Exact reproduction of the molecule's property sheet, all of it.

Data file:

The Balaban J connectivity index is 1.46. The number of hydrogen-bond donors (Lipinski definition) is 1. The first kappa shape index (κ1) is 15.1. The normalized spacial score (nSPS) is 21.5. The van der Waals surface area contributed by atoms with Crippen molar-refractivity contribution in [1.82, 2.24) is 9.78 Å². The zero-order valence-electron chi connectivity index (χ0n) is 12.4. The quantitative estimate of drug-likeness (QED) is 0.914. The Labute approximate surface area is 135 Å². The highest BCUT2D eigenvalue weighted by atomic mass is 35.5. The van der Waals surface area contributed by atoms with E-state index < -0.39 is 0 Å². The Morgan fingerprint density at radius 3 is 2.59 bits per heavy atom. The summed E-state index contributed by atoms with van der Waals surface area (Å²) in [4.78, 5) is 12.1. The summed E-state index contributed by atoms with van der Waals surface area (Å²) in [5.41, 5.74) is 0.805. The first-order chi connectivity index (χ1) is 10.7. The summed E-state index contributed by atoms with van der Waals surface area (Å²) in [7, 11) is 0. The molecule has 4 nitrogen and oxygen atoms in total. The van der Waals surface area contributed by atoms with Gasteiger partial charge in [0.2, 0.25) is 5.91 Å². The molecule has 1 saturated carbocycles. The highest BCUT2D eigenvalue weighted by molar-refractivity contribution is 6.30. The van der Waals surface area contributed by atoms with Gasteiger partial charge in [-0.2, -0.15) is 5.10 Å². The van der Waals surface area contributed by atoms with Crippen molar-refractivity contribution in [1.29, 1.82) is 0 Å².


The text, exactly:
The Balaban J connectivity index is 1.46. The number of hydrogen-bond donors (Lipinski definition) is 1. The first kappa shape index (κ1) is 15.1. The normalized spacial score (nSPS) is 21.5. The van der Waals surface area contributed by atoms with Crippen molar-refractivity contribution in [1.82, 2.24) is 9.78 Å². The zero-order valence-electron chi connectivity index (χ0n) is 12.4. The quantitative estimate of drug-likeness (QED) is 0.914. The Labute approximate surface area is 135 Å². The highest BCUT2D eigenvalue weighted by atomic mass is 35.5. The van der Waals surface area contributed by atoms with E-state index < -0.39 is 0 Å². The Morgan fingerprint density at radius 3 is 2.59 bits per heavy atom. The summed E-state index contributed by atoms with van der Waals surface area (Å²) in [4.78, 5) is 12.1. The summed E-state index contributed by atoms with van der Waals surface area (Å²) in [5.41, 5.74) is 0.805. The first-order chi connectivity index (χ1) is 10.7. The summed E-state index contributed by atoms with van der Waals surface area (Å²) in [7, 11) is 0. The molecule has 4 nitrogen and oxygen atoms in total. The van der Waals surface area contributed by atoms with Gasteiger partial charge in [0.2, 0.25) is 5.91 Å². The molecule has 1 saturated carbocycles. The highest BCUT2D eigenvalue weighted by molar-refractivity contribution is 6.30. The van der Waals surface area contributed by atoms with Gasteiger partial charge in [-0.2, -0.15) is 5.10 Å². The van der Waals surface area contributed by atoms with Crippen molar-refractivity contribution in [1.29, 1.82) is 0 Å².